The trial judge allowed the extrinsic evidence of the drafting solicitor’s notes to determine what the testator’s intentions were.
The majority of the Court of Appeal allowed the rectification.

Rebutting the Presumption of Undue Influence

Undue influence is an equitable doctrine used to protect persons from victimization at the hands of others. Equity will set aside transfers brought about by undue influence: Geffen v. Goodman Estate, [1991] 2 S.C.R. 353 at 368, 1991 CanLII 69.

In Stewart v. McLean, 2010 BCSC 64, Justice Punnett considered undue influence.

At para. 92, he noted that the presumption of undue influence arises for gratuitous transfers when a plaintiff establishes that the potential for influence exists or existed in the relationship. In Geffen at 377, Justice Wilson provided a definition of influence:

It seems to me rather that when one speaks of influence one is really referring to the ability of one person to dominate the will of another, whether through manipulation, coercion, or outright but subtle abuse of power…. To dominate the will of another simply means to exercise a persuasive influence over him or her. The ability to exercise such influence may arise from a relationship of trust or confidence but it may arise from other relationships as well.

Justice Punnett also referred to Longmuir v. Holland, 2000 BCCA 538, at para. 71, where Justice Southin defined undue influence as “influence which overbears the will of the person influenced so that in truth what she does is not his own mind.

To rebut the presumption of undue influence, the defendant must show that the donor gave the gift as a result of her own “full, free and informed thought:” Geffen at 379. A defendant could establish this by showing:

a) No actual influence was used in the particular transaction or the lack of opportunity to influence the donor (Geffen at 379; Longmuir at para. 121);

b) The donor had independent advice or the opportunity to obtain independent advice (Geffen at 379; Longmuir at para. 121);

c) The donor had the ability to resist any such influence (Calbick v. Warne, 2009 BCSC 1222 at para. 64);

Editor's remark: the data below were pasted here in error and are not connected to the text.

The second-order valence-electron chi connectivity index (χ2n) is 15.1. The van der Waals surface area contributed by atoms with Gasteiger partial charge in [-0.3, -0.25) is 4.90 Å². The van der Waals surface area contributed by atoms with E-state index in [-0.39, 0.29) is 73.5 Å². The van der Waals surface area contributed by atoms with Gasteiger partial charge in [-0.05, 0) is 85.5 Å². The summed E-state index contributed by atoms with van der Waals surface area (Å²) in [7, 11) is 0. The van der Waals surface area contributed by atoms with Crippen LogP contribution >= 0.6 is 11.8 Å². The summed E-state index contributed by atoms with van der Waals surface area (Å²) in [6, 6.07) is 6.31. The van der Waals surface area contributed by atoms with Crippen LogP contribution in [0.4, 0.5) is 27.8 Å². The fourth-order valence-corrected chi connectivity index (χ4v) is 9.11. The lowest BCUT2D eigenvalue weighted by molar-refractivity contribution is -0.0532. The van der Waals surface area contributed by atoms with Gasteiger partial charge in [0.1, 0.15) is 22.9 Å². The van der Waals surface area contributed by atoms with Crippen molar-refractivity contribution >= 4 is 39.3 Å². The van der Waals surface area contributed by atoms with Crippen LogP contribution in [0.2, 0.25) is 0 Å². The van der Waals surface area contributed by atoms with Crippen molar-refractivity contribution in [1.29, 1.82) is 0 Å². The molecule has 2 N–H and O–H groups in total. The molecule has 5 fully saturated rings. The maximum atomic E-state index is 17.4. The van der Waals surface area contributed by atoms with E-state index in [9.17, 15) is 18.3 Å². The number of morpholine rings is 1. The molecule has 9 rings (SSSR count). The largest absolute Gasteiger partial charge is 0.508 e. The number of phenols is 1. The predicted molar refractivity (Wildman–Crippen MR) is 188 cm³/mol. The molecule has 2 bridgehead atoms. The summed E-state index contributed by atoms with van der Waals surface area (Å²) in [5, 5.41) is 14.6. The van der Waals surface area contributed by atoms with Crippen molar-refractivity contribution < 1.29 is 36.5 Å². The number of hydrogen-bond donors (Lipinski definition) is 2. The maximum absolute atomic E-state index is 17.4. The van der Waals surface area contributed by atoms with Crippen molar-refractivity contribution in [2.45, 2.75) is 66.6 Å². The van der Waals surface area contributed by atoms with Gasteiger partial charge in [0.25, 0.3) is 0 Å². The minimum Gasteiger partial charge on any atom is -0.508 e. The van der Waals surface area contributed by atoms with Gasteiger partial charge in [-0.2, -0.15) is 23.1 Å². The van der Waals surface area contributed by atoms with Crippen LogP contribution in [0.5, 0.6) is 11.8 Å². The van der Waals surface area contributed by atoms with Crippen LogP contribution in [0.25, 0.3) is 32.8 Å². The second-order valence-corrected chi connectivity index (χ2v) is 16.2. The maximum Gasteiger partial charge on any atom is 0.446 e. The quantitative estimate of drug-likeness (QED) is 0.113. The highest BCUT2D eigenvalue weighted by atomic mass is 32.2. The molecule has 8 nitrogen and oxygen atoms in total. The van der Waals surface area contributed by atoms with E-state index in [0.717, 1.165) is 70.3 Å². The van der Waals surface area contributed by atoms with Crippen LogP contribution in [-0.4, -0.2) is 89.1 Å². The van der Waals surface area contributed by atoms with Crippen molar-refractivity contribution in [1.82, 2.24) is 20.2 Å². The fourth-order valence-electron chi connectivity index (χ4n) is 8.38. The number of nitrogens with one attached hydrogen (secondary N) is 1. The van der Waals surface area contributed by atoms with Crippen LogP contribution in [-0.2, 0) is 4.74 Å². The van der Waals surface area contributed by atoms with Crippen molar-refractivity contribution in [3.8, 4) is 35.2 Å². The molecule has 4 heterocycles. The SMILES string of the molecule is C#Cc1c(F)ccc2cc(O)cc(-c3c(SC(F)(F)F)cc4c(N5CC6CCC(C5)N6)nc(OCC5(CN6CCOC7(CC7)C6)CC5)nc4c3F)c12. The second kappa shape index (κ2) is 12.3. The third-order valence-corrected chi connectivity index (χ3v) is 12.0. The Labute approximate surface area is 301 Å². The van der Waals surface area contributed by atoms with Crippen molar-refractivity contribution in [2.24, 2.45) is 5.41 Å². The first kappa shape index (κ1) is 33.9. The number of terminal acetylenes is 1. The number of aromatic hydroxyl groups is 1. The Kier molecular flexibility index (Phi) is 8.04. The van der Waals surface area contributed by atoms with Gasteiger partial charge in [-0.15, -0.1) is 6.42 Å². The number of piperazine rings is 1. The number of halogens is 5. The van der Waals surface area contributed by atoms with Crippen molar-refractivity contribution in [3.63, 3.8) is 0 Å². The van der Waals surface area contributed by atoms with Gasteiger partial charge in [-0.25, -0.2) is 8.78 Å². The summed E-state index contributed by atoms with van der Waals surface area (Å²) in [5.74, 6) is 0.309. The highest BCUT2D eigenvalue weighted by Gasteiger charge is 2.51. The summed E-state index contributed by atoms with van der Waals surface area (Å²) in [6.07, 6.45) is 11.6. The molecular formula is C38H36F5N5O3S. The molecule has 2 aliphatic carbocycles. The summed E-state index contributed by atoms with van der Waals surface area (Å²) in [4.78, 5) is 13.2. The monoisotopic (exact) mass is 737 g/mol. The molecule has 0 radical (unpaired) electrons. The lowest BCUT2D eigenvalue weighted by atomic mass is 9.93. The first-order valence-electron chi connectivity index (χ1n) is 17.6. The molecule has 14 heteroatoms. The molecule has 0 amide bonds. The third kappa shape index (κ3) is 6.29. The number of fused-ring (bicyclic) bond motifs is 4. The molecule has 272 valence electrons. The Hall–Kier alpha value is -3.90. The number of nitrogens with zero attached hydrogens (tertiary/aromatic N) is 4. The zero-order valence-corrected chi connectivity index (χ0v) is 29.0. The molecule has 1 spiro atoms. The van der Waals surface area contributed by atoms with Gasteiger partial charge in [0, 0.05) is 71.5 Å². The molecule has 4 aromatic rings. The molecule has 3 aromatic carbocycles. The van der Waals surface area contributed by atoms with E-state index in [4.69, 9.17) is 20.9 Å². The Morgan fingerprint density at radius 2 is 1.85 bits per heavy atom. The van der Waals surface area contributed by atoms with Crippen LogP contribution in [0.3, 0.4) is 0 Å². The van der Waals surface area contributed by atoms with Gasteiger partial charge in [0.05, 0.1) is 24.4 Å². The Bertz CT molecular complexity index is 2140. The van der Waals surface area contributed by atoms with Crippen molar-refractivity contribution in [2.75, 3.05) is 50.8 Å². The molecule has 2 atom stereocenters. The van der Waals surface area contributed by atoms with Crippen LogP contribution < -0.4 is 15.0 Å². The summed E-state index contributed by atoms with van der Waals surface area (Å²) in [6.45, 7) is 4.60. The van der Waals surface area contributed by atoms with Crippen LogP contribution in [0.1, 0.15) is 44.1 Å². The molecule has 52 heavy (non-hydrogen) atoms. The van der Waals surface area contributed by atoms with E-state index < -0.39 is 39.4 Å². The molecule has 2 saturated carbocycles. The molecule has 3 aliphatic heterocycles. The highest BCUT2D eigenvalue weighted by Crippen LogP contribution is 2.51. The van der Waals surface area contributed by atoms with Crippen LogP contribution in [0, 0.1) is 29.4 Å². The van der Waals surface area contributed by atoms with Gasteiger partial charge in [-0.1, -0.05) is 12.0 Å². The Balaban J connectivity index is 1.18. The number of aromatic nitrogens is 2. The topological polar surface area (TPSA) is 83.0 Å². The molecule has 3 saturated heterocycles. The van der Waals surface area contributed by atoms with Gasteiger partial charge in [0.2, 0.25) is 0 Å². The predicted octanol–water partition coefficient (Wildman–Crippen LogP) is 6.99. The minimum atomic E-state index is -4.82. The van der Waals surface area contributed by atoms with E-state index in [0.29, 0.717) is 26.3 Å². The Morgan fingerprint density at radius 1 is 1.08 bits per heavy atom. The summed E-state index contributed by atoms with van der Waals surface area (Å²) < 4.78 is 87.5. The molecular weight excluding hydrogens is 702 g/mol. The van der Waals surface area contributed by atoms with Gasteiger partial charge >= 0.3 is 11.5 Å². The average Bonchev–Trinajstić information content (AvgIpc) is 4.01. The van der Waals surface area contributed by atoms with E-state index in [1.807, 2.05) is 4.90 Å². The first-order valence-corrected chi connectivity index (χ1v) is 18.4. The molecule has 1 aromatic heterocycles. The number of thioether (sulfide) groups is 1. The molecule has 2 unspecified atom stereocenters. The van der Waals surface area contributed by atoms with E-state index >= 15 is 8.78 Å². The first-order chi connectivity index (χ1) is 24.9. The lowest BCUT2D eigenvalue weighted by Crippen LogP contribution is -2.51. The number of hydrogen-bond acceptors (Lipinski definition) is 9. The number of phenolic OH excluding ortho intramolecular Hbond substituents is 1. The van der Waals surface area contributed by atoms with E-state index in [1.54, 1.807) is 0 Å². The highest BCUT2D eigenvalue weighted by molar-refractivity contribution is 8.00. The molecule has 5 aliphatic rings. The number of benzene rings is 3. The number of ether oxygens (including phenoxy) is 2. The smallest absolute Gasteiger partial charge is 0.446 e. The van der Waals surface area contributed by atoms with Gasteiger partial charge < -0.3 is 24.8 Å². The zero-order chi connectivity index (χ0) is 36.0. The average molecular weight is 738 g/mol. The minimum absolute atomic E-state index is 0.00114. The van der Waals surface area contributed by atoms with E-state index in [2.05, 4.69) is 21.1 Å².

d) The donor knew and appreciated what she was doing (Vout v. Hay, [1995] 2 S.C.R. 876 at para. 29); or

e) Undue delay in prosecuting the claim, acquiescence or confirmation by the deceased (Longmuir at para. 76).

Another relevant factor may be the magnitude of the benefit or disadvantage (Geffen at 379; Longmuir at para. 121).


Campbell Estate (Re), 2022 BCSC 2184 at paras. 213–217 court stated:

Undue influence will be presumed in certain relationships, such as doctor and patient, solicitor and client, and parent and child: Geffen at para. 28. The categories of relationships in which undue influence will be presumed are not fixed. Each case must be considered on its own facts to determine if a “special” relationship exists to support the presumption.


[42] What then must a plaintiff establish in order to trigger a presumption of undue influence? In my view, the inquiry should begin with an examination of the relationship between the parties. The first question to be addressed in all cases is whether the potential for domination inheres in the nature of the relationship itself. This test embraces those relationships which equity has already recognized as giving rise to the presumption, such as solicitor and client, parent and child, and guardian and ward, as well as other relationships of dependency which defy easy categorization.
[43] Having established the requisite type of relationship to support the presumption, the next phase of the inquiry involves an examination of the nature of the transaction. When dealing with commercial transactions, I believe that the plaintiff should be obliged to show, in addition to the required relationship between the parties, that the contract worked unfairness either in the sense that he or she was unduly disadvantaged by it or that the defendant was unduly benefited by it. From the court’s point of view this added requirement is justified when dealing with commercial transactions because, as already mentioned, a court of equity, even while tempering the harshness of the common law, must accord some degree of deference to the principle of freedom of contract and the inviolability of bargains. Moreover, it can be assumed in the vast majority of commercial transactions that parties act in pursuance of their own self-interest. The mere fact, therefore, that the plaintiff seems to be giving more than he is getting is insufficient to trigger the presumption.
[44] By way of contrast, in situations where consideration is not an issue, e.g., gifts and bequests, it seems to me quite inappropriate to put a plaintiff to the proof of undue disadvantage or benefit in the result. In these situations the concern of the court is that such acts of beneficence not be tainted. It is enough, therefore, to establish the presence of a dominant relationship.